Still used today, Méthode Ancestrale is also found in the French Alpine regions of Bugey and Savoie, and in the Loire at Montlouis. Diois in the Rhône Valley uses a related technique. Artificial refrigeration replicates the cold winter and after bottling the wine is allowed to warm up and fermentation restarts. While some modern examples are still made cloudy, clarification can be achieved by decanting the bottles into a pressure tank that retains the gas. When the lees settle at the bottom, the wine is filtered off and rebottled. As modern yeast strains can ferment sugar to higher levels of alcohol, dry wines can also be created if desired.
But in Champagne, this wasn’t the winemaking tradition. At the time, they were making still wines for markets in Paris and London where bubbles were a fault. In the Eighteenth century, developments created the fizzy Champagne as we know it today. Firstly, London fashion encouraged Champagne to be sparkling! Far stronger glass bottles were now needed to withstand a gas pressure of four to six atmospheres. Glassmakers in England perfected those and exported them to use for Champagne.
Meanwhile, as transportation to Paris became ever easier, quicker and cheaper via new railway and canal networks, non-fizzy Champagne could not compete with the richer and stronger still wines from France’s warmer South. It is highly likely that making Champagne with bubbles saved the region from eventual economic ruin.
In 1729, Ruinart was the first Champagne House to commercialise bubbles. A further dose of sugar and yeast was added to the bottled still dry wine to induce a second fermentation. Leaving the wine on its lees in the bottle also imparted additional flavours and changed the nature of the wine. But there remained the problem of expelling the spent yeast while retaining the wine in the original bottle. Complicated and labour-intensive riddling and disgorgement methods were gradually perfected to take care of this.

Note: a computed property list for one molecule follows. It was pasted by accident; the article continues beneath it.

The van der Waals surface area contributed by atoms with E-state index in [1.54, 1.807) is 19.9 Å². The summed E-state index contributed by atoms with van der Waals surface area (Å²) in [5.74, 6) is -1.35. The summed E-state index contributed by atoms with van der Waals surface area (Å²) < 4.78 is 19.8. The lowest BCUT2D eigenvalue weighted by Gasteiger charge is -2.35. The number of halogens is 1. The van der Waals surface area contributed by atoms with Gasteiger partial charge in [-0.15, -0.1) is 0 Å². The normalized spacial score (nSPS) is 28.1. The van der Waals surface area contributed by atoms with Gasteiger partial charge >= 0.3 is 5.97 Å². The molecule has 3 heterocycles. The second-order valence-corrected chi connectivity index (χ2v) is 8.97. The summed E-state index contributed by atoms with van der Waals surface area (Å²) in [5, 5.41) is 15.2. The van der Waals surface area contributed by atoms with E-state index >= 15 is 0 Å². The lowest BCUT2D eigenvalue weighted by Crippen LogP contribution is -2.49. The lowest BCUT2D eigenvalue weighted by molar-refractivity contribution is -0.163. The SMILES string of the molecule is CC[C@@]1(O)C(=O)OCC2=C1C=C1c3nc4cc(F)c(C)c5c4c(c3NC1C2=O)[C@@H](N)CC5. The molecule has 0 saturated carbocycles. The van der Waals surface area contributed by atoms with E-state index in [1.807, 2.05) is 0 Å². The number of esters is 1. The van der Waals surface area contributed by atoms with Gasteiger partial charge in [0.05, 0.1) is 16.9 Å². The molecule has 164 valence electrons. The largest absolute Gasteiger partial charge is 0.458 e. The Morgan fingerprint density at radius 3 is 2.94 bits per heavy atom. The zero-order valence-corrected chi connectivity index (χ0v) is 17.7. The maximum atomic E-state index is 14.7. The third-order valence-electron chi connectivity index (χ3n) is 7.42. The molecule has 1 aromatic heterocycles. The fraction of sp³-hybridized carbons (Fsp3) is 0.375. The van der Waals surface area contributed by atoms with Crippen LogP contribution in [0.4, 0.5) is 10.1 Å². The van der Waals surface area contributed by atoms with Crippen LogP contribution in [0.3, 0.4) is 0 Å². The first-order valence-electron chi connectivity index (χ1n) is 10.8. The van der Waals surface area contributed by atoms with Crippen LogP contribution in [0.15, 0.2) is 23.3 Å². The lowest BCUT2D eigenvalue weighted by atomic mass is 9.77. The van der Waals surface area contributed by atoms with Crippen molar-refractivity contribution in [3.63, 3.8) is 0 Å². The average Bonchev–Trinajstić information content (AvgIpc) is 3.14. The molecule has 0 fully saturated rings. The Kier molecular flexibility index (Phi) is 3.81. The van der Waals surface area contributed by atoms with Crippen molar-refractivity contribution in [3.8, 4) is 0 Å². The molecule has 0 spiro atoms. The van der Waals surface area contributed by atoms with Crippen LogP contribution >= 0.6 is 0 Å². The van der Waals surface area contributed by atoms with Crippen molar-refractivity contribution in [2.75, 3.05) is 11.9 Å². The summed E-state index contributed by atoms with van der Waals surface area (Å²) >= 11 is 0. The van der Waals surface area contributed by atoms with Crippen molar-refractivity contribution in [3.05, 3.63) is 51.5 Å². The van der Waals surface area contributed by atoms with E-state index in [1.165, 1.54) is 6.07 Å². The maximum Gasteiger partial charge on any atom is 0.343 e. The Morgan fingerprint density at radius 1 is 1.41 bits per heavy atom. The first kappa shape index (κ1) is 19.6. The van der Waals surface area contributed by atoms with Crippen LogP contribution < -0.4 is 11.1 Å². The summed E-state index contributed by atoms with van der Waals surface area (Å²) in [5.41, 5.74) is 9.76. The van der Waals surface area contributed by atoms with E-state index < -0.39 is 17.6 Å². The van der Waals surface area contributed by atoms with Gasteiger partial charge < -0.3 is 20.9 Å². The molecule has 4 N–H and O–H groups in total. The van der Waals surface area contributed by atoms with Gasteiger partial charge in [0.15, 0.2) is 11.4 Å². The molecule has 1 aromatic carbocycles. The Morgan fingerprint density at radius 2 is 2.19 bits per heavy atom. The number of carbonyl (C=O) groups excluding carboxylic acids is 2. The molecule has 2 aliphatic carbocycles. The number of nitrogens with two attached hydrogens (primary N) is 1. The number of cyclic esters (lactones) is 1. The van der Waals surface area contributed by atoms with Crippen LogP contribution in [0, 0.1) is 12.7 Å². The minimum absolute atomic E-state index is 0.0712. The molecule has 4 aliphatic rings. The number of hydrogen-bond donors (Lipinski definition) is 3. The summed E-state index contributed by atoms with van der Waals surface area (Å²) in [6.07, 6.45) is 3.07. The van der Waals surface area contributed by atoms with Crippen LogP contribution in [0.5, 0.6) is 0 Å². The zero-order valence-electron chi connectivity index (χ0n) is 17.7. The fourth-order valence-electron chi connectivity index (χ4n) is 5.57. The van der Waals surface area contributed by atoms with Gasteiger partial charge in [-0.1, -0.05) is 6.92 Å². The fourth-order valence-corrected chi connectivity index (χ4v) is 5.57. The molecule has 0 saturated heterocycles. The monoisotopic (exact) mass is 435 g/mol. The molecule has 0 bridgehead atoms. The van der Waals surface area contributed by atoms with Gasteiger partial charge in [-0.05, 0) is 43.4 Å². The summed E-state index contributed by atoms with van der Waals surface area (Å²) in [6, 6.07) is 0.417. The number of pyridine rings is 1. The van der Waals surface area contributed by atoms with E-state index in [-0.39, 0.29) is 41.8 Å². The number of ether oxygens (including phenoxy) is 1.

The process became known as the Champagne Method. This phrase is now banned because Champagne can only come from the Champagne region and meanwhile their technique had spread out to many other wine regions. You’ll find it used in German Sekt, Spanish Cava, French Crémant, Italian Franciacorta and many sparkling wines made in the “new world”. Instead, it is now called the Traditional Method, a.k.a. Méthode Tradionelle, Metodo Classico, and Mètode Tradicional.
Despite the complexity and expense of this method, it remains state-of-the-art and is used with the highest quality base wines to make the best sparklers with the finest bubbles. The process transforms how the wine tastes and such wines are capable of further ageing. There have been many technological advancements in all the steps in the process, but despite this, it remains time-consuming and costly.